Quite apart from the dangerously negative impact in Northern Ireland of this erosion-by-marriage of the Protestant community in this State, this development was clearly undesirable in its own right, threatening the existence of a community whose distinct ethos and cultural heritage constitute a valuable and vital element of our society.

There was no equivalent erosion of either community in Northern Ireland, where the overall population ratio is currently estimated at 57/43 in favour of the Protestant community and is likely in my view to stabilise during the first half of the next century within the range 50/55% Protestant and 45/50% Catholic. This has been for the simple reason that both communities in Northern Ireland have been large enough throughout the area not to have to marry outside their own group, while the pressures against intermarriage have been much greater precisely because of the tensions that this relatively even population balance has created.

A special policy in Ireland?
It was against this background that, following my appointment as Minister for Foreign Affairs in March 1973, I decided after an informal discussion with Cardinal Casaroli in the margins of the Conference on Security and Co-operation in Europe in Helsinki in July of that year, to submit him a memorandum on this and some more specifically Church-State issues with Northern Ireland implications (e.g. contraception, divorce, and integrated education) issues that I followed up personally during a visit to Rome in September of that year.

On the occasion of this visit, 1 was disappointed with the reaction to my document which had stressed the importance, from the point of view of restoring peace in Northern Ireland and reducing the risk to the Catholic popUlation of sectarian attacks upon them, of minimising avoidable sources of intercommunity tension arising from issues like that of the Catholic Church's requirements in respect of mixed marriages. Cardinal Casaroli's reaction was to observe that Irish unity was unlikely to come soon; in these circumstances, should we be upsetting people in our State by making changes now along the lines I had raised with him?

I argued this out with him, emphasising that the most important area of all was that of interchurch marriages; while since Vatican II there had been considerable progress in this area at the pastoral level, in our State we were concerned about the impact on Northern Protestant opinion of the halving of the proportion of Protestants in our State as a result of the operation of the Catholic Church's mixed marriage code.

This population effect was a unique aspect of interchurch malTiages which did not exist elsewhere and which, I suggested, justified a special Catholic Church regime for mixed marriages in Ireland. Cardinal Casaroli's response was to suggest that I discuss the matter with the Nuncio and with some of the Irish bishops - who, I knew, felt that they could not move without permission from Rome.

Shifting the responsibility
There the matter had to be left for the moment, but there was a sequel ten years later, when representatives of the Irish hierarchy attended to make a presentation to, and to answer questions at, a meeting of the New Ireland Forum which I had established with a view to re-formulating the Irish nationalist position in terms that would facilitate an impending negotiation with the British Government about the future of Northern Ireland a negotiation which two years later culminated in the Anglo-Irish Agreement of November 1985.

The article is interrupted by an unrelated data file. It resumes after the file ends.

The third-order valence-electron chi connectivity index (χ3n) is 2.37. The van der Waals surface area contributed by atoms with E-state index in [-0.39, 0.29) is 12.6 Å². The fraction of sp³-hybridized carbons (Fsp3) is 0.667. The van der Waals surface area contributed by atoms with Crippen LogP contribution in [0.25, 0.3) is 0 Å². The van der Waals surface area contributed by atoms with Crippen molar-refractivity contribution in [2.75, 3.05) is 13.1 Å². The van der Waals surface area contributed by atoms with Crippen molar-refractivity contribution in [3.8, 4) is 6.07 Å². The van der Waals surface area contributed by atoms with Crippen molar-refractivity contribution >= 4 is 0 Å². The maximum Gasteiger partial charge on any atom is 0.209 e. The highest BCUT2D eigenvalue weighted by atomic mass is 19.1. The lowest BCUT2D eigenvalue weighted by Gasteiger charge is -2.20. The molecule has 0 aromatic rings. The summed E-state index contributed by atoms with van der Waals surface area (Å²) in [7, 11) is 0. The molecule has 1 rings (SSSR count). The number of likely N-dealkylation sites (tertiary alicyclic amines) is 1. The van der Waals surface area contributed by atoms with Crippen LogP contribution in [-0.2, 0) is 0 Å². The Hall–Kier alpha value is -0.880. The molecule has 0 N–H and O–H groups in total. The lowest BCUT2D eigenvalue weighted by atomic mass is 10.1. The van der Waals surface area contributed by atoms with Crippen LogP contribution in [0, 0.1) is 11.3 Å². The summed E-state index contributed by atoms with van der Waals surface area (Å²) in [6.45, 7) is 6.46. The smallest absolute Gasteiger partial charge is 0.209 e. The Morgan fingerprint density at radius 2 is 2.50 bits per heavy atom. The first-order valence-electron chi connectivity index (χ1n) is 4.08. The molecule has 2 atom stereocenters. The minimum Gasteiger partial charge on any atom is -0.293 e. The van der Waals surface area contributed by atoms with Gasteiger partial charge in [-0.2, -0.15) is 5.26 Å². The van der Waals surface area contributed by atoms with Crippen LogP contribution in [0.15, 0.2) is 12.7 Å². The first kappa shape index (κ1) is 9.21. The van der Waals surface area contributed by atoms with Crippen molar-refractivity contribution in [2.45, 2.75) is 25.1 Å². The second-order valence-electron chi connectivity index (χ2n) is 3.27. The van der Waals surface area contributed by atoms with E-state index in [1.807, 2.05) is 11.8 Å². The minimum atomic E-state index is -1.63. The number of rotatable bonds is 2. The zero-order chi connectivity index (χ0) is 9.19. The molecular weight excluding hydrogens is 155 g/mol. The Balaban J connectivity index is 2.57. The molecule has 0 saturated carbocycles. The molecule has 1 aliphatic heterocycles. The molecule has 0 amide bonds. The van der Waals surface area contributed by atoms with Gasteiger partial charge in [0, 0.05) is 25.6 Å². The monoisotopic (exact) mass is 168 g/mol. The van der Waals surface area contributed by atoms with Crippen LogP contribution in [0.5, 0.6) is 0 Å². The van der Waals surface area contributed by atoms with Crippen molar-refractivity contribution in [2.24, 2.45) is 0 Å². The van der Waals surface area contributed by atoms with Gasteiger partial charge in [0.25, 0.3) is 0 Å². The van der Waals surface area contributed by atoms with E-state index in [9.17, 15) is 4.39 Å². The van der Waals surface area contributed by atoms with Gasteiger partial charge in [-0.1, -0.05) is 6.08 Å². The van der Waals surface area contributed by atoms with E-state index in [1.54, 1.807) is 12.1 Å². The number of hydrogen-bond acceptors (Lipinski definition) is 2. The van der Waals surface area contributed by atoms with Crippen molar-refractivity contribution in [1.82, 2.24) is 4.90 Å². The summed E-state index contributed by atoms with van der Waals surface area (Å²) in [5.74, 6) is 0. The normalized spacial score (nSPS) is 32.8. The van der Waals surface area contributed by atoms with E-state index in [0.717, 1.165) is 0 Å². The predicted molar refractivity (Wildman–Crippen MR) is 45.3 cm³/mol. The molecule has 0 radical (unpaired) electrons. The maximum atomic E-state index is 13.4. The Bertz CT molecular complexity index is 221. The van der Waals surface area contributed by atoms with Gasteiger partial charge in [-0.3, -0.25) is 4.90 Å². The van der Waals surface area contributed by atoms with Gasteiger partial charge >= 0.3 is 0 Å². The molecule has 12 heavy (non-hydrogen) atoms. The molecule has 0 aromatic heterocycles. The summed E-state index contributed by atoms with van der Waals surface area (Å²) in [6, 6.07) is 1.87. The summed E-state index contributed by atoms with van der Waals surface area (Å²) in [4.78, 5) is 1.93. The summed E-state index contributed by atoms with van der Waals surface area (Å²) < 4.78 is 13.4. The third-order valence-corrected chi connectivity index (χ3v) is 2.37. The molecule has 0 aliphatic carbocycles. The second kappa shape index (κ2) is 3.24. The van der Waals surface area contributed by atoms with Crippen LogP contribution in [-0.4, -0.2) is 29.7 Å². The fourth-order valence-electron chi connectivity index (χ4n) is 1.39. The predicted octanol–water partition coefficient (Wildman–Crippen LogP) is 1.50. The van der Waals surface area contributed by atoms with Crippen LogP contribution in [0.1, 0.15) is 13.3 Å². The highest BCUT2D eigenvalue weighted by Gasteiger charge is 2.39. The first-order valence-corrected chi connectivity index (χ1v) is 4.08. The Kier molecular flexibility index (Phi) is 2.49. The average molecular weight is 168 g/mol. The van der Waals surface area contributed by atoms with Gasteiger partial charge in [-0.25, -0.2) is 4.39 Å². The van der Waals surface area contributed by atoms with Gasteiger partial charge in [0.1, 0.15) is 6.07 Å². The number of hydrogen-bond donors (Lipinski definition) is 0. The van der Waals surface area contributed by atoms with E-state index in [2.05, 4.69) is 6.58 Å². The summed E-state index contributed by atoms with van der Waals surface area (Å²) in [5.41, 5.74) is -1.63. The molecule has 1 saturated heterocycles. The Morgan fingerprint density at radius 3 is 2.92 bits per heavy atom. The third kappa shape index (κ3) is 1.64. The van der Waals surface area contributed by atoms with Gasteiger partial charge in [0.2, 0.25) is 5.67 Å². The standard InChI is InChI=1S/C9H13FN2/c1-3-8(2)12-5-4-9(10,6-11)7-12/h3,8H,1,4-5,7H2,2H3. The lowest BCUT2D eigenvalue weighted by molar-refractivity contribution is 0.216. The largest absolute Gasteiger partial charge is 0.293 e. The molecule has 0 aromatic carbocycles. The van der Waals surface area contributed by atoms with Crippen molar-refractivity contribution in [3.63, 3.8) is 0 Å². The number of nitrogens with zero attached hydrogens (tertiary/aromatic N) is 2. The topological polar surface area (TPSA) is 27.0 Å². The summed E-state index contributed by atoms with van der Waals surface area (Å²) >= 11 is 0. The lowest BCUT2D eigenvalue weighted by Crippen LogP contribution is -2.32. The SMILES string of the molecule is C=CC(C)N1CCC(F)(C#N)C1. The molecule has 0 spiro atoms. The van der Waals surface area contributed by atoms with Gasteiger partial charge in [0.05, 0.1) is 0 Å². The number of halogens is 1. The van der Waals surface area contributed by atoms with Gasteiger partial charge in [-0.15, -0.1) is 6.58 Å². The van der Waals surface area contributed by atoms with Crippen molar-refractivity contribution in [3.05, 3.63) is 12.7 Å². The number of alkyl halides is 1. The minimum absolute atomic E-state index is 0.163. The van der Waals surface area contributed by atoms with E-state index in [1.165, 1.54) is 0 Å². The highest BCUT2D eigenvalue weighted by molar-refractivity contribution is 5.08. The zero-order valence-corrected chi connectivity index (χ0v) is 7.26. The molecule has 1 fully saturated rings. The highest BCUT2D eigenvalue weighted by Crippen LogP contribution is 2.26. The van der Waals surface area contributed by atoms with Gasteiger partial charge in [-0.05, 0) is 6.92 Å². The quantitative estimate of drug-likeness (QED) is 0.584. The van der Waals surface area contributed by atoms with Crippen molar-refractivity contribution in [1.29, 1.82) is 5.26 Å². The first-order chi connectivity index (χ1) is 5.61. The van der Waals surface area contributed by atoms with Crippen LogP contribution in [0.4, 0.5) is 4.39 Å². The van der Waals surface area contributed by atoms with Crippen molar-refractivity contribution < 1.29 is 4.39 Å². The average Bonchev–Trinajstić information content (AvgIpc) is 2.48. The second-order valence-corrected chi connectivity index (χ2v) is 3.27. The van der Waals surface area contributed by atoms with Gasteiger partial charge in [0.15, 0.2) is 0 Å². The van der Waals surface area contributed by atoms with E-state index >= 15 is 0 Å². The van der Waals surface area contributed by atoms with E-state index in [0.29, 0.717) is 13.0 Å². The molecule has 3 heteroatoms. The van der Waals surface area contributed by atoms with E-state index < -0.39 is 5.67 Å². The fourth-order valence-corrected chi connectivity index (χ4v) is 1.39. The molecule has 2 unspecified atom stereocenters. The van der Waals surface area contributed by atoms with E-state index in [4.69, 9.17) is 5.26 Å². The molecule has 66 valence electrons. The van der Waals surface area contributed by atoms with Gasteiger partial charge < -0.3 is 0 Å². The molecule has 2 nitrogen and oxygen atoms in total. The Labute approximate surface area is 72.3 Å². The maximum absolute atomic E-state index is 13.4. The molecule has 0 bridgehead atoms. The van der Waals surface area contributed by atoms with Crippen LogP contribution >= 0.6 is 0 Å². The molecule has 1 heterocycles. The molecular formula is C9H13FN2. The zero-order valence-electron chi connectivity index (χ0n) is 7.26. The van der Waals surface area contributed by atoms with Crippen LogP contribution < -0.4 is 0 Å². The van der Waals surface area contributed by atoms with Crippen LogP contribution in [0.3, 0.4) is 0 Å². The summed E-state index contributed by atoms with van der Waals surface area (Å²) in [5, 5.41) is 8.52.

In the course of the debate at the Forum between the politicians and the representatives of the Catholic hierarchy, the question of interchurch marriages was raised. On behalf of the hierarchy, Bishop Cassidy (later to be appointed Archbishop of Tuam) revealed that the hierarchy had considered appealing to the Holy See for a derogation from the requirement that the Catholic partner in an interchurch marriage agree orally to do his or her best to have the children brought up as Catholics. However, they had not gone ahead with this, as they felt that "there was not even a slight chance that Rome would accede to such an appeal"!

In writing of this episode in my autobiography, I commented that "two Government departments seeking to shift the bureaucratic onus to each other could not have been more skilful". But I have to say that I found the whole episode discouraging and indeed unedifying.

A de facto change
Meanwhile, life has gone on. times. But I have to say that I found the whole episode We have few statistics to enlighten us on what has been happening in this area in recent times. But we do know that the proportion of Protestants in the population certainly stabilised between 1981 and 1991, and may have increased fractionally. There is reason to believe that although the Catholic Church still requires a promise from the Catholic partner that he or she will do his or her best to have the children of the union brought up as Catholics, in a substantial proportion of cases perhaps as many as half - the children are in fact brought up in the faith of the other partner. De facto the situation on the ground has thus changed significantly.

There are many other aspects of this question- legal, theological, pastoral, or in the sphere of interpersonal relations that you will be considering in the course of this conference, learning from each other's very different experiences in the countries represented here.

I hope that I may have helped your discussion along a little by adding to it an additional dimension that of an Irish politician, himself the product of a very happy interchurch marriage, infused with a deep faith on both sides. But I am also a politician desperately concerned that tensions between different Christian communions in this island should not be allowed to contribute further to the violence that for over two decades has disfigured and disgraced our island and damaged severely the name of Christianity world wide.

Garrett Fitzgerald, former Taoiseach of Ireland